Is your website designer also a business analyst? If not, a poor return on investment will result...
Without the site builder understanding your business, your site will not serve your business interests, or in starker terms, will fail. Successful sites, in fact all successful technology, recognizes a simple truth - technology only amplifies your business process or model. If your business model is good, and the technology is aligned properly with it, a website can become a huge business advantage in attracting and retaining customers, in building new revenue streams, in reducing overhead costs, and in branding and reputation management..
As Peter Drucker said, "The purpose of a business is to create customers". Everything else is costs. So if your technology cannot prove it is helping to bring in and retain customers (people who pay real money for your products or services, not tire-kickers), then it is failing (a net negative return on your investment). The chart on the left shows the relationship between key elements of your business, your social media, your technology platform, and how ultimately good analytics can give useful feedback on whether your online presence (apart from social media) is successful in getting clicks (but will not help with your click-to-customer conversion rate).
The two parts of a successful website engagement are 1) technologists understanding the business priorities and principles, and 2) finding and applying the proper technology to YOUR business, agency, or non-profit.
Step 1 requires a website designer who has experience in business analysis. Make sure that is the case before paying money for a website. Many website designers are simply graphic designers who may have picked up some technology along the way, but have no depth of understanding of either the available technologies or of business operations. Caveat emptor.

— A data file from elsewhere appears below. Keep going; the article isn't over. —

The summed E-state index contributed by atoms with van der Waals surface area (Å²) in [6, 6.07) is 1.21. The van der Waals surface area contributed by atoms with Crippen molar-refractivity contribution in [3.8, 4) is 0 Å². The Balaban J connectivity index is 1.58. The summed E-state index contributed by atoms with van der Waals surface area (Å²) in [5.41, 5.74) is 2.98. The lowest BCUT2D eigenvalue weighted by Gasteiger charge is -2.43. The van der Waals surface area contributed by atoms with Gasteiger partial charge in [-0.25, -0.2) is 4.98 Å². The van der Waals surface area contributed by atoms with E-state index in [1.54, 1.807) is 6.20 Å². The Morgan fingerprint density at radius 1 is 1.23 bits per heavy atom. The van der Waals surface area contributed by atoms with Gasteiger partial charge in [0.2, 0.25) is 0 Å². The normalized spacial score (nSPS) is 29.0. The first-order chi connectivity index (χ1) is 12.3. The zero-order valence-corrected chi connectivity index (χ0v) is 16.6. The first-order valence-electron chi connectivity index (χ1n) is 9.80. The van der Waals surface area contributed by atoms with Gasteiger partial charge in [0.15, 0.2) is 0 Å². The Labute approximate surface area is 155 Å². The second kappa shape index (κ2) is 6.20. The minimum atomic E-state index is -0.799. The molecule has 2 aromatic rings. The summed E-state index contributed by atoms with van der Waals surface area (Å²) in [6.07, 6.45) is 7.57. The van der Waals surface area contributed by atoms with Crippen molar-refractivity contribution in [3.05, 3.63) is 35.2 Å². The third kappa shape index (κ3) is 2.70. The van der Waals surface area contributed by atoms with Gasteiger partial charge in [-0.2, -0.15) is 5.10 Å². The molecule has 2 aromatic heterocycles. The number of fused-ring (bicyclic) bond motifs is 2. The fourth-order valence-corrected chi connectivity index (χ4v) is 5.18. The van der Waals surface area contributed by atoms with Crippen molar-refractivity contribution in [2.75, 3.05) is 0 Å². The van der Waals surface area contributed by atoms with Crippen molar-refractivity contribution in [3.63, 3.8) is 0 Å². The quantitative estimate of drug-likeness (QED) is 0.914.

Step 2 requires the site builder be agnostic about technology, because the possibilities are vast, and too often the technologist will build your site without a thought as to whether that solution is the right one for your business. Most technologists specialize in a small set of technologies, then try to squeeze your requirements into an inappropriate solution. There are critical tradeoffs between business requirements, technology frameworks, and good design principles. The number of website design firms qualified to make good decisions about those tradeoffs is a fraction of the industry.
Opstreams is one of the few qualified to make these decisions. We are not alone, but we are among the few, and we are the most affordable of that breed in metro New York.
Curious about how to find a company qualified to build a business-centric site? Here are five key questions to ask of your technologist/site designer:
- What is your experience in business analysis? How would you go about performing an analysis of my business, if at all?
- How would you determine if I would even gain a net advantage from having a site at all, versus simply using social media to promote my organization?
- Do you use a template framework for your site design, or do you build from scratch, and why? In either case, what is the approximate cost of my site template and how many variations will you show me?
- Which technology framework do you use to build sites, and what key factors do you use to determine the most appropriate one for me? What are the key differences between the cookie-cutter builders (such as Weebly, QuickSite, etc.) and true frameworks such as Joomla, Drupal, and Wordpress, and why should I care?
- When you quote me, do you clearly separate these four elements - 1) Building the site framework, 2) Graphical design, 3) Content preparation, and 4) Training?
The answers to these questions should be clear, matched and priced appropriately to your needs, and give a good understanding of the builders' responsibilities versus yours.